Valders in Manitowoc County, Wisconsin — The American Midwest (Great Lakes)
(1857 – 1929)
After receiving a Ph.D. in philosophy from Yale in 1884, Veblen taught in several colleges. He was not a popular teacher but attracted dedicated followers to his extreme social and economic ideas. In 1899, his book "The Theory of the Leisure Class" created immediate controversy.
During much of his life, Veblen remained estranged from society. His pale, sick face, beard, loose-fitting clothes, shambling gait, weak voice and desperate shyness enhanced this estrangement and deepened his loneliness. Yet the society which did not accept Veblen the man did come to value the products of his penetrating mind. His books and articles have been described as perhaps "the most considerable and creative body of social thought that America has produced."
Erected 1970 by the Wisconsin Historical Society. (Marker Number 176.)
Marker series. This marker is included in the Wisconsin Historical Society marker series.
Location. 44° 4.176′ N, 87° Touch for map. Marker is in Valders Memorial Park. Marker is in this post office area: Valders WI 54245, United States of America.
Other nearby markers. At least 8 other markers are within 9 miles of this marker, measured as the crow flies. Site of Gjerpen Evangelical Lutheran Church (approx. 3.1 miles away); George Washington School (approx. 4.8 miles away); St. Nazianz Area Veterans Memorial (approx. 4.8 miles away); St. Nazianz (approx. 4.8 miles away); St. Gregory Church (approx. 5 miles away); Collins Road Bridge Span (approx. 5.4 miles away); Winnebago Trail (approx. 7.6 miles away); The Wampum or Mexico (approx. 9.1 miles away).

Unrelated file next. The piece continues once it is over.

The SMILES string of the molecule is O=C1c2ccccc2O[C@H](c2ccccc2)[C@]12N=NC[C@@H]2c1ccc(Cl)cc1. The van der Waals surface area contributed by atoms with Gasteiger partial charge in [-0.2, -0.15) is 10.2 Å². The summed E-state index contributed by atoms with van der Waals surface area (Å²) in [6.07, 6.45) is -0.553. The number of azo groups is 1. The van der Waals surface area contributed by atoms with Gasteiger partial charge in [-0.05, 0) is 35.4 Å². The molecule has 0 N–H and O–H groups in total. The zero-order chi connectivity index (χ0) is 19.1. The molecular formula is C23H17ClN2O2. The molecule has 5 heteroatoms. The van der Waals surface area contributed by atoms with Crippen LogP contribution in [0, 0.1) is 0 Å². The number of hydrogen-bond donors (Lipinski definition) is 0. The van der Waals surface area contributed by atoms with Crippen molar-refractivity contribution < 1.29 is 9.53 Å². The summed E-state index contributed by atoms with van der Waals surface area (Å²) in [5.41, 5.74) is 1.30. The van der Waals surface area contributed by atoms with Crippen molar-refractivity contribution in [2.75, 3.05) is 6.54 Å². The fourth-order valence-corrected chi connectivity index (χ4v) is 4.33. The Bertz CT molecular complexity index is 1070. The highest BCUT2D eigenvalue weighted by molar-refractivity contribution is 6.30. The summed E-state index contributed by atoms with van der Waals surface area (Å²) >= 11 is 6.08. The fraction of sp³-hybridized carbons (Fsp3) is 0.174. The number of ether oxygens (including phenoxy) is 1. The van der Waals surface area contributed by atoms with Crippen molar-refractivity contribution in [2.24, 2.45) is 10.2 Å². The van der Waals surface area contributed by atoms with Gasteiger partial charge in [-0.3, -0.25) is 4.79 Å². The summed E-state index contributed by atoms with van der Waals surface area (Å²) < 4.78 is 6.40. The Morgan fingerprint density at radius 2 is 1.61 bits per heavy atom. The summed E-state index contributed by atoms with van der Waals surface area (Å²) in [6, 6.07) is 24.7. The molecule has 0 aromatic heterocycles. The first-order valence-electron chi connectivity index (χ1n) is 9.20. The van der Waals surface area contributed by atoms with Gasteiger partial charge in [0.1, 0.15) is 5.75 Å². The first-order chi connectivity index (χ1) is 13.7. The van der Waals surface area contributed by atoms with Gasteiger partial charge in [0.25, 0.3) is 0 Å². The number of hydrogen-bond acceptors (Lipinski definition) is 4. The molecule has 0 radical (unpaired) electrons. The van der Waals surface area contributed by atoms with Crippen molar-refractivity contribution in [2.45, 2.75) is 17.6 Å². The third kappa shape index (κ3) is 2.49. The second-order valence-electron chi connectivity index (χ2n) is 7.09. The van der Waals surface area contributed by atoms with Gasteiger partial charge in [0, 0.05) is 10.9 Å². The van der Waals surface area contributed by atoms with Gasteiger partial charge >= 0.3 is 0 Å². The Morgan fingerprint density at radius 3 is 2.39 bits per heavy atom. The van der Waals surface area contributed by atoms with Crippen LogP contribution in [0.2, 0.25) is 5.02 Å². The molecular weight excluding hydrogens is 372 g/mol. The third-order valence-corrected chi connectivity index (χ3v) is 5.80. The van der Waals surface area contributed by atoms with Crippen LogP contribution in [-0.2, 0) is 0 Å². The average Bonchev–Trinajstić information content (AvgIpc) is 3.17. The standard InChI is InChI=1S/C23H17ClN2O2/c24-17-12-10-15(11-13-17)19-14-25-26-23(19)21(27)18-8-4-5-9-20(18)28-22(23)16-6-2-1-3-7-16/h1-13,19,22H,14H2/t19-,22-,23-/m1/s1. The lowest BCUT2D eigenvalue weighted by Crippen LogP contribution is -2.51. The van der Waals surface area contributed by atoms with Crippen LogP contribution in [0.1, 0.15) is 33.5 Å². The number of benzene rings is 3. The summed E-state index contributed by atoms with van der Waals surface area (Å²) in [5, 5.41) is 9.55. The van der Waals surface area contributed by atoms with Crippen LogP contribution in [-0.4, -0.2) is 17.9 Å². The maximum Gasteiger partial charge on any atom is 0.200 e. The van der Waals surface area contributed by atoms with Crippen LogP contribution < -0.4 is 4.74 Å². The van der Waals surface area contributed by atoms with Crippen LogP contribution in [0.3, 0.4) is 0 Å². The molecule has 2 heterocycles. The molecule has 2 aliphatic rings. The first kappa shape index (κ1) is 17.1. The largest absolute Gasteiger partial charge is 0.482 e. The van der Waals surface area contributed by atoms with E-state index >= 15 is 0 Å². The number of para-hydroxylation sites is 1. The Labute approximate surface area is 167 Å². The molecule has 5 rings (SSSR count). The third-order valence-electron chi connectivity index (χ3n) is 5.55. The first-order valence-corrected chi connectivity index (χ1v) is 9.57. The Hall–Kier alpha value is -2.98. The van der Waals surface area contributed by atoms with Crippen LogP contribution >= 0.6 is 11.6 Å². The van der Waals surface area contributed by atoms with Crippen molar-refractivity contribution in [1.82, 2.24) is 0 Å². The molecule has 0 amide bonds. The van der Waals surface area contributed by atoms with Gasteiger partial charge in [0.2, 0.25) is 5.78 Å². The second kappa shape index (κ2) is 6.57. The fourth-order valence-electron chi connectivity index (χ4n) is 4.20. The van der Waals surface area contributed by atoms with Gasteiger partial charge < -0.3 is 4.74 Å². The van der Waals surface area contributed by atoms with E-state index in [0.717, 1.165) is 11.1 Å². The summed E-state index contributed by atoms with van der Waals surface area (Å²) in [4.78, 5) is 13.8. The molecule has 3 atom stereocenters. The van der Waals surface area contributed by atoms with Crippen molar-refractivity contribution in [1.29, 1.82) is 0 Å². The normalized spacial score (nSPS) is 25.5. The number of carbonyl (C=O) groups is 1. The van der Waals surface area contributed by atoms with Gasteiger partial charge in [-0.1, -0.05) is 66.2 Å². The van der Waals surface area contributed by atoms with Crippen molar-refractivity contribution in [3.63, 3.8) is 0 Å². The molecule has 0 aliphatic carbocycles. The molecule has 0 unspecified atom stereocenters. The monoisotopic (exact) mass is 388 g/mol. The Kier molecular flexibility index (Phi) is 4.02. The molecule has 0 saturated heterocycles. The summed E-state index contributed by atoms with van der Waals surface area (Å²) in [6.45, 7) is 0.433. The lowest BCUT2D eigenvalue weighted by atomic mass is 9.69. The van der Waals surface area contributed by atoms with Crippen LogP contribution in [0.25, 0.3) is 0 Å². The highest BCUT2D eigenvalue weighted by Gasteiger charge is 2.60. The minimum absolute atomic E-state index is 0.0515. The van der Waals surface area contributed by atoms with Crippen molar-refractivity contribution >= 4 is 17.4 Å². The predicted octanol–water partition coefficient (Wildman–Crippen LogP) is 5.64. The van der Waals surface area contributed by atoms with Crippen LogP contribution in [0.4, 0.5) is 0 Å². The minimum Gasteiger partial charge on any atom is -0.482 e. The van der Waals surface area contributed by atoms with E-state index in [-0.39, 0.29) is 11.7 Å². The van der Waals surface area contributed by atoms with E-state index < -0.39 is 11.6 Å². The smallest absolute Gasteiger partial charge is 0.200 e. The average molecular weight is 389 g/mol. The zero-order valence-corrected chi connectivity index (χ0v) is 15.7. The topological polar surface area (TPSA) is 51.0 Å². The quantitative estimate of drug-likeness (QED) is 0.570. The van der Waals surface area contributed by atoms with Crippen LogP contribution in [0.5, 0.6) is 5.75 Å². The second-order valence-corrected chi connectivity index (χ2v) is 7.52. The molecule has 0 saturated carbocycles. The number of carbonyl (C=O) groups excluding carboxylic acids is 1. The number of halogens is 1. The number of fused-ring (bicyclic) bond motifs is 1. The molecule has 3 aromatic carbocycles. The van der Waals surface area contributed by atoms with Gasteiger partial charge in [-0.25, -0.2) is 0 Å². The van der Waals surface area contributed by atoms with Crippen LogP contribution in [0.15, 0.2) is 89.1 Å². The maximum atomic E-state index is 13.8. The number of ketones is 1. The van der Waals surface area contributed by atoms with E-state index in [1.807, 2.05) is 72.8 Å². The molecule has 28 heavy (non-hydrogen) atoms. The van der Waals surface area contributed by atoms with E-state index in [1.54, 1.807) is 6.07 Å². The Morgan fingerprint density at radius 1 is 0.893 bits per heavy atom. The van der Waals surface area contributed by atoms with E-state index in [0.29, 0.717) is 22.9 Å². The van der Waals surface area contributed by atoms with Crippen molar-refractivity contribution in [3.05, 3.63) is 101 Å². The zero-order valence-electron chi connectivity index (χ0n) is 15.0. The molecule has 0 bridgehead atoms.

Also see . . . Thorstine Veblen - Wikipedia. (Submitted on January 18, 2014, by Claude Barta of Manitowoc, Wisconsin.)
Categories. • Notable Persons •
Credits. This page was last revised on June 16, 2016. This page originally submitted on September 20, 2008, by Keith L of Wisconsin Rapids, Wisconsin. This page has been viewed 967 times since then and 15 times this year. Photos: 1, 2, 3. submitted on September 20, 2008, by Keith L of Wisconsin Rapids, Wisconsin. • J. J. Prats was the editor who published this page.